Ed Department Finds Students With Disabilities Disproportionately Disciplined
For the first time in years, federal education officials are releasing data showing how the experiences of students with disabilities in the nation’s schools vary from others and the picture is stark.
Students with disabilities account for a larger percentage of those attending public schools than just a few years ago, according to findings from the U.S. Department of Education’s latest civil rights data collection. At the same time, these children are far more likely than others to be subject to restraint and seclusion, be suspended or expelled or referred to law enforcement.
The information offers a look at the situation across more than 17,000 school districts and over 97,000 public schools during the 2020–2021 school year.
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The current findings include insights on enrollment as well as student access to courses, teachers and other school staff, the internet and devices. In addition, the data addresses discipline, bullying and other factors related to school climate.
“We cannot be complacent when the data repeatedly tells us that the race, sex or disability of students continue to dramatically impact everything from access to advanced placement courses to the availability of school counselors to the use of exclusionary and traumatic disciplinary practices,” said Secretary of Education Miguel Cardona.
The Education Department typically collects civil rights data every other year. But, such activities were paused during the COVID-19 pandemic and the current release is the first since 2020 when officials put out data collected about the 2017-2018 school year.
Across the country, 17% of public school students have disabilities, with 14% served under the Individuals with Disabilities Education Act and 3% covered only by Section 504 of the Rehabilitation Act, the report shows. By comparison, students with disabilities accounted for 15.9% of enrollment in 2017-2018.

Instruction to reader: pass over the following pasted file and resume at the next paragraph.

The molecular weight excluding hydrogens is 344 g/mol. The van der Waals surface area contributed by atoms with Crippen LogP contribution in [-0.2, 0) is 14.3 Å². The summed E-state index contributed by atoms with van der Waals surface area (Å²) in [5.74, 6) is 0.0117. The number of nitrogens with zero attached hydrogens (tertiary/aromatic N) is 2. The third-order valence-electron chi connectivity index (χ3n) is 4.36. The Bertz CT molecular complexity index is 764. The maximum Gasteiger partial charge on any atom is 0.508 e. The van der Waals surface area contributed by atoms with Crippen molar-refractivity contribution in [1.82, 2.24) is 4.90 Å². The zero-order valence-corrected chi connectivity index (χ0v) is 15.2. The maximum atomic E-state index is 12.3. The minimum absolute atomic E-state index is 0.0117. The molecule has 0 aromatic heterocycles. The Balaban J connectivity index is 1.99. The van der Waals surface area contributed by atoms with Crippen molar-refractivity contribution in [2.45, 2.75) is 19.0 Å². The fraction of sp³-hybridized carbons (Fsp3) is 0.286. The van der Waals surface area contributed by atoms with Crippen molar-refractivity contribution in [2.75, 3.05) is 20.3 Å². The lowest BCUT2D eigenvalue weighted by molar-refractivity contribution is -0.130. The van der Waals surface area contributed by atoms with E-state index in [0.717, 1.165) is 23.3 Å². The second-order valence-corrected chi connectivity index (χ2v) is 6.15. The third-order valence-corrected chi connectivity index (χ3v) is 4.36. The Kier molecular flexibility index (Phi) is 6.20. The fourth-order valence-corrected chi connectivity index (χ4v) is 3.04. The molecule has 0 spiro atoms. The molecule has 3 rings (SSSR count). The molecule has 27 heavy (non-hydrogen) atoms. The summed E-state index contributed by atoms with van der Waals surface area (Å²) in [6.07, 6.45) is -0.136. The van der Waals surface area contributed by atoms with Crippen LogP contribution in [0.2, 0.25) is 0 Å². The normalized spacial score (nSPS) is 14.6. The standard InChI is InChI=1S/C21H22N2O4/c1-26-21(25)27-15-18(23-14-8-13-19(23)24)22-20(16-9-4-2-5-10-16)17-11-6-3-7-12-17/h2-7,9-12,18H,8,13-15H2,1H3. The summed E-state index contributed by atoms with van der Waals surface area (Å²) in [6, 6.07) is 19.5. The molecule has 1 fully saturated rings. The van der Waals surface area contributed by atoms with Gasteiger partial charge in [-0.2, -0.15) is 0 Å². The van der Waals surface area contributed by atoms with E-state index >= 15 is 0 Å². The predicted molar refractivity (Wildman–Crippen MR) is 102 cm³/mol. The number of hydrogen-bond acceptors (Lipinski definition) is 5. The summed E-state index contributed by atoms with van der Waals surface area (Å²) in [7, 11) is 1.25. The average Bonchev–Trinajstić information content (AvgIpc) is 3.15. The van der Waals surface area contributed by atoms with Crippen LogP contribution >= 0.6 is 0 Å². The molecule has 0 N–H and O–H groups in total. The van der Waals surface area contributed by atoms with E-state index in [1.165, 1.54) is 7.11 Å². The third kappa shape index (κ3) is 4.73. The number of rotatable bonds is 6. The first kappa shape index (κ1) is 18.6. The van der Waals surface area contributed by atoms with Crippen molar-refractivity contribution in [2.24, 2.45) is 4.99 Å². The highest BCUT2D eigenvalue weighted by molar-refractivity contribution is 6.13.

The latest findings indicate that those with disabilities continue to be disciplined at disproportionate rates, representing 29% of K-12 students who received out-of-school suspensions and 21% of expulsions. They were also more likely to experience school-related arrests or be referred to law enforcement.
Of the 42,500 allegations of harassment or bullying reported by public school students during the 2020-2021 school year, 9% were on the basis of disability.
Children served under IDEA were far more likely than others to experience restraint and seclusion, accounting for 32% of those mechanically restrained, 81% of students who were physically restrained, and 75% of kids who were secluded. They also were less frequently enrolled in mathematics and science courses.
“These new CRDC data reflect troubling differences in students’ experiences in our nation’s schools,” said Catherine E. Lhamon, assistant secretary for civil rights at the Education Department. “We remain committed to working with school communities to ensure the full civil rights protections that federal law demands.”
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